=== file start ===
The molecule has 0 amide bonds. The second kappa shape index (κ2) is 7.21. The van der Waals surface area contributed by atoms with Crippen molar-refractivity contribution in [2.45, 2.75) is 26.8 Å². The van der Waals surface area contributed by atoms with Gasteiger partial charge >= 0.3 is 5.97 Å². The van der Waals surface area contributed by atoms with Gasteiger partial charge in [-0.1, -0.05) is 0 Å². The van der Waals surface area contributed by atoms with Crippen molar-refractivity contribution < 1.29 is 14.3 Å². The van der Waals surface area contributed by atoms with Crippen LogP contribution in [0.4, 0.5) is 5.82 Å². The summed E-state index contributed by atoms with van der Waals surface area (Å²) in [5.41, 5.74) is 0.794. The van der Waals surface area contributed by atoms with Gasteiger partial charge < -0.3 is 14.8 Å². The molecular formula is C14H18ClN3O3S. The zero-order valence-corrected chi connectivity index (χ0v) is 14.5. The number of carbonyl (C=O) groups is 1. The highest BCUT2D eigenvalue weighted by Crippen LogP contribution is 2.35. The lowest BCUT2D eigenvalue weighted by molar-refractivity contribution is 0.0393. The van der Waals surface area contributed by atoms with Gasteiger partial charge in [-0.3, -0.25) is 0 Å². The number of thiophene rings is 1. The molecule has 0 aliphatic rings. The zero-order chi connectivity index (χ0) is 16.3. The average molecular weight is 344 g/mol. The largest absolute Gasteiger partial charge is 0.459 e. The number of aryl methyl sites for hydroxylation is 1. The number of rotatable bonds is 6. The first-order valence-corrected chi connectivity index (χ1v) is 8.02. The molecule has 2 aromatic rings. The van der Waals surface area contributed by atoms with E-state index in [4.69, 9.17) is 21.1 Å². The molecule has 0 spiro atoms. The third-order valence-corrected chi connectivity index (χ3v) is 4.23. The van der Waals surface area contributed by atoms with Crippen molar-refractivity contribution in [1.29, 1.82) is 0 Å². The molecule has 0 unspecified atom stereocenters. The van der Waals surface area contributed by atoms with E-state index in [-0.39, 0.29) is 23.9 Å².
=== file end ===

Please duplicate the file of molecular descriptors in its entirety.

The molecule has 0 amide bonds. The second kappa shape index (κ2) is 7.21. The van der Waals surface area contributed by atoms with Crippen molar-refractivity contribution in [2.45, 2.75) is 26.8 Å². The van der Waals surface area contributed by atoms with Gasteiger partial charge >= 0.3 is 5.97 Å². The van der Waals surface area contributed by atoms with Gasteiger partial charge in [-0.1, -0.05) is 0 Å². The van der Waals surface area contributed by atoms with Crippen molar-refractivity contribution < 1.29 is 14.3 Å². The van der Waals surface area contributed by atoms with Crippen LogP contribution in [0.4, 0.5) is 5.82 Å². The summed E-state index contributed by atoms with van der Waals surface area (Å²) in [5.41, 5.74) is 0.794. The van der Waals surface area contributed by atoms with Gasteiger partial charge < -0.3 is 14.8 Å². The molecular formula is C14H18ClN3O3S. The zero-order valence-corrected chi connectivity index (χ0v) is 14.5. The number of carbonyl (C=O) groups is 1. The highest BCUT2D eigenvalue weighted by Crippen LogP contribution is 2.35. The lowest BCUT2D eigenvalue weighted by molar-refractivity contribution is 0.0393. The van der Waals surface area contributed by atoms with Gasteiger partial charge in [-0.3, -0.25) is 0 Å². The number of thiophene rings is 1. The molecule has 0 aliphatic rings. The zero-order chi connectivity index (χ0) is 16.3. The average molecular weight is 344 g/mol. The largest absolute Gasteiger partial charge is 0.459 e. The number of aryl methyl sites for hydroxylation is 1. The number of rotatable bonds is 6. The first-order valence-corrected chi connectivity index (χ1v) is 8.02. The molecule has 2 aromatic rings. The van der Waals surface area contributed by atoms with E-state index in [4.69, 9.17) is 21.1 Å². The molecule has 0 spiro atoms. The third-order valence-corrected chi connectivity index (χ3v) is 4.23. The van der Waals surface area contributed by atoms with Crippen molar-refractivity contribution in [1.29, 1.82) is 0 Å². The molecule has 0 unspecified atom stereocenters. The van der Waals surface area contributed by atoms with E-state index in [-0.39, 0.29) is 23.9 Å².